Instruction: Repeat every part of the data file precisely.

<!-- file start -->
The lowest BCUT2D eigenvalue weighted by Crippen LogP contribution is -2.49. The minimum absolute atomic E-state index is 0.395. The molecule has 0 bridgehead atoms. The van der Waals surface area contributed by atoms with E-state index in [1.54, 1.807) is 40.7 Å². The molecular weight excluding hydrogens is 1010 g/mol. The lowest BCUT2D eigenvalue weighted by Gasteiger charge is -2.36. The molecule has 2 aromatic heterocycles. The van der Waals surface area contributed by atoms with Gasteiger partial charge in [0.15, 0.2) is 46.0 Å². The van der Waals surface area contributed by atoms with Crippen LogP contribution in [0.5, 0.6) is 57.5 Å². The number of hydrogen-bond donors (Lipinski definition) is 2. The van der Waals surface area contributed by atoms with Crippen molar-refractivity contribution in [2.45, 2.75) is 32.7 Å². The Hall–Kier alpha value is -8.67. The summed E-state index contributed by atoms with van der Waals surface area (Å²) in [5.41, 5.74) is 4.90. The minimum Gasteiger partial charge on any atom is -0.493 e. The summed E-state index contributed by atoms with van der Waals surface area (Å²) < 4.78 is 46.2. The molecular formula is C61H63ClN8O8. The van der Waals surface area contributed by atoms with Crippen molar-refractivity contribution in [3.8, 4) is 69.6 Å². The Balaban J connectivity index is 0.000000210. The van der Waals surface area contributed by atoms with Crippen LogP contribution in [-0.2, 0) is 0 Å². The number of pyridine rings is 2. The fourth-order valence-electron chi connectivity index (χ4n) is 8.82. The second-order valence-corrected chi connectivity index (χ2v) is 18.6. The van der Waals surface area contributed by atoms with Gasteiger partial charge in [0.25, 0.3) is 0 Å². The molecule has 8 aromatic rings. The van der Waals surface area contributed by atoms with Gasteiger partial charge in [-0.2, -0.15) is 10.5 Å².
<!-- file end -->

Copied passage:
The lowest BCUT2D eigenvalue weighted by Crippen LogP contribution is -2.49. The minimum absolute atomic E-state index is 0.395. The molecule has 0 bridgehead atoms. The van der Waals surface area contributed by atoms with E-state index in [1.54, 1.807) is 40.7 Å². The molecular weight excluding hydrogens is 1010 g/mol. The lowest BCUT2D eigenvalue weighted by Gasteiger charge is -2.36. The molecule has 2 aromatic heterocycles. The van der Waals surface area contributed by atoms with Gasteiger partial charge in [0.15, 0.2) is 46.0 Å². The van der Waals surface area contributed by atoms with Crippen LogP contribution in [0.5, 0.6) is 57.5 Å². The number of hydrogen-bond donors (Lipinski definition) is 2. The van der Waals surface area contributed by atoms with Crippen molar-refractivity contribution in [2.45, 2.75) is 32.7 Å². The Hall–Kier alpha value is -8.67. The summed E-state index contributed by atoms with van der Waals surface area (Å²) in [5.41, 5.74) is 4.90. The minimum Gasteiger partial charge on any atom is -0.493 e. The summed E-state index contributed by atoms with van der Waals surface area (Å²) < 4.78 is 46.2. The molecular formula is C61H63ClN8O8. The van der Waals surface area contributed by atoms with Crippen molar-refractivity contribution in [3.8, 4) is 69.6 Å². The Balaban J connectivity index is 0.000000210. The van der Waals surface area contributed by atoms with Crippen LogP contribution in [-0.2, 0) is 0 Å². The number of pyridine rings is 2. The fourth-order valence-electron chi connectivity index (χ4n) is 8.82. The second-order valence-corrected chi connectivity index (χ2v) is 18.6. The van der Waals surface area contributed by atoms with Gasteiger partial charge in [0.25, 0.3) is 0 Å². The molecule has 8 aromatic rings. The van der Waals surface area contributed by atoms with Gasteiger partial charge in [-0.2, -0.15) is 10.5 Å².